J Clive Matthews
23 October 2007

My initial thinking about the Tomorrow's Europe poll was that the aim was to see what would happen if a representative selection of EU citizens were given access to better knowledge. "What's the point in that?", I thought, "as soon as you make them more knowledgable than the average, they cease to be representative, and so the final findings of the poll will be useless. All you'll prove is that people who know what they're talking about will make different choices to people who don't - which is both obvious and hardly of any use to policy-makers."

Then, on first looking at the Tomorrow's Europe briefing materials, my initial reaction was that they were packed full of differing opinions, but contained little in the way of actual facts. "How," I thought, "can you come to a considered opinion on any given issue without looking at the background information and trying to weigh up the facts? How are these people meant to increase their knowledge and make informed decisions when all they are being exposed to is subjective opinion rather than objective evidence?"

But I think I may well have been missing the point.

The real aim of deliberation seems to be to expose the participants to alternative viewpoints, not to additional knowledge. Because the vast majority of us, after all, adopt the viewpoints of those in our immediate circle, most frequently from our families. If you were born and raised in Sussex, you're likely to have been raised a Conservative, whereas if you were born and raised in Northumbria you're more likely to think of yourself as a Labour supporter - just as if you're born in a Christian country, you're more likely to end up a Christian, a Muslim country a Muslim, and so on. World views are largely a matter of geography.

Likewise, if you have certain opinions, the tendency is to stick to people who agree with you - be this friends or be it through your choice of newspaper. In the UK, if you're vaguely left-wing, there's a good chance you'll read the Guardian, the Independent or the Mirror - if vaguely right-wing, it might be the Telegraph, Mail or Sun. In the process, your opinions are confirmed and repeated back to you.

If the aim of democracy is to avoid warfare - the ballot box replacing the ramparts and all that - deliberation seems to be aiming to take things one step further. Rather than simply replacing arguments settled by force with arguments settled by votes, as standard democratic systems do, deliberation aims for some kind of reconciliation and understanding between the opposing sides.

One way of doing this? Get people of differing opinions discussing what they think and why in a civilised, moderated setting - with none of the usual shouty ranting that happens when people of opposing political views "debate" in other settings, most notably on the internet and in the House of Commons - and then see if they change their mind.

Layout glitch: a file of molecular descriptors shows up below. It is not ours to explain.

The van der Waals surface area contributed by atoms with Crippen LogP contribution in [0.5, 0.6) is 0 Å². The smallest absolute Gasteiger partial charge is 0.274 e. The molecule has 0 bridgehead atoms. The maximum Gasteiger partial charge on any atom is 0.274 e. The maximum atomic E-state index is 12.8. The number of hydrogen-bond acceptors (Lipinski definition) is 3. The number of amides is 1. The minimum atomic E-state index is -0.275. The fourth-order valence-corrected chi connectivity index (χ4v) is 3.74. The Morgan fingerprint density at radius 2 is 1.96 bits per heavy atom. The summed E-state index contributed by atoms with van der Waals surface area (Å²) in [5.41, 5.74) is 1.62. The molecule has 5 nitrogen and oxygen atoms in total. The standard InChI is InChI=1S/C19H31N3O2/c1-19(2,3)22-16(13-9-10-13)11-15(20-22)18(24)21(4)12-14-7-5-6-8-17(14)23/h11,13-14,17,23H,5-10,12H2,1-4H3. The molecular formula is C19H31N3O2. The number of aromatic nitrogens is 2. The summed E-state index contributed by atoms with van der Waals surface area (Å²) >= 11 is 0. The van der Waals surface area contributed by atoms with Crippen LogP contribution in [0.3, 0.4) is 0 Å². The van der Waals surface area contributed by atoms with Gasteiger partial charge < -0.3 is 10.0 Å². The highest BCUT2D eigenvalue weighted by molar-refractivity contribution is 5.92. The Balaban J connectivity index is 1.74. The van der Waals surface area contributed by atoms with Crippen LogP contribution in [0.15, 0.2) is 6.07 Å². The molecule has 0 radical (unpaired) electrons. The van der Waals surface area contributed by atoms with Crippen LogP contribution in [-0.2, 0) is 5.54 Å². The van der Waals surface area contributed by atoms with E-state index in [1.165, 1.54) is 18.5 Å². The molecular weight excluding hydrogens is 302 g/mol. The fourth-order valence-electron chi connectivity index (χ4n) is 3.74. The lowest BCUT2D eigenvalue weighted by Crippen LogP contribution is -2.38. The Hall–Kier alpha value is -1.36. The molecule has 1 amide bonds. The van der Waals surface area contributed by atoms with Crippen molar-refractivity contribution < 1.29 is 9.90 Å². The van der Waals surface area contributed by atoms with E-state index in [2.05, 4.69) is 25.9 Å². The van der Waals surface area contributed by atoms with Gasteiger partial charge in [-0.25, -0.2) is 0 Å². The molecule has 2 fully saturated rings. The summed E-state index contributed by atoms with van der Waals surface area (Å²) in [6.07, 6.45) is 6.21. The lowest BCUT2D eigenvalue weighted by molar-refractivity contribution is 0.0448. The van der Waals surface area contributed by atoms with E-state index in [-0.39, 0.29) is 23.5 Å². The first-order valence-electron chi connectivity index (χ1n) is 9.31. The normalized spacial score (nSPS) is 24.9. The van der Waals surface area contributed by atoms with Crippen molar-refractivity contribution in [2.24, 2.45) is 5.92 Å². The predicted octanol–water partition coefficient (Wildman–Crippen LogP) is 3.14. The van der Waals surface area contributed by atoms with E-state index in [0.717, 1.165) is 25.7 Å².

The added benefit, of course, is that the polling method used removes the artificially binary split so often seen in democratic elections, which seem all to frequently to boil down to a two party system and a single, uncompromising vote.

Of course, quite what use this exercise might be to policy-makers still remains anyone's guess. Until, that is, we all calm down a little and pay more attention to the views we normally dismiss outright thanks to our own ingrained political preconceptions. So I'm still not entirely sure what the point is... I think I may be getting somewhere, though...

A entirely irrelevant sidetrack:

How much nicer it would be to be able to break it down to the issues in actual elections, just as the participants in the Tomorrow's Europe poll were able to do. How much nicer to be able to give progressive scores to the various parties - agreeing with Labour 60% on education, the Tories 60% on taxation, the Lib Dems 60% on civil liberties, etc. etc. - and see who's got more approval for more policies at the end of the day. Why, if you vote Labour because you want increased investment in the NHS, should that also count as you giving your approval for the war in Iraq, after all? Why should any party of government be able to claim a democratic mandate for a policy that featured in just one brief line in their almost entirely unread manifesto?

Maybe I should dub it the Clive-Matthews model? On election day, all voters have to fill out a 100 question multiple-choice questionnaire on the full range of policy issues, compiled to reflect the various parties/candidates' positions, marking each statement on a scale of one to ten - each party/candidate then has their score worked out from the totals, the highest-scoring winning office. I mean, yes - it would take about an hour for each person to vote, the election would therefore have to take place over the course of several weeks, and it could well take a year or more for the results to come through, by which time everyone could have changed their minds - but it should nonetheless end up a far better reflection of public opinion than simple first past the post, where so many votes are cast based on blind party loyalty...

What? I can dream, can't I?

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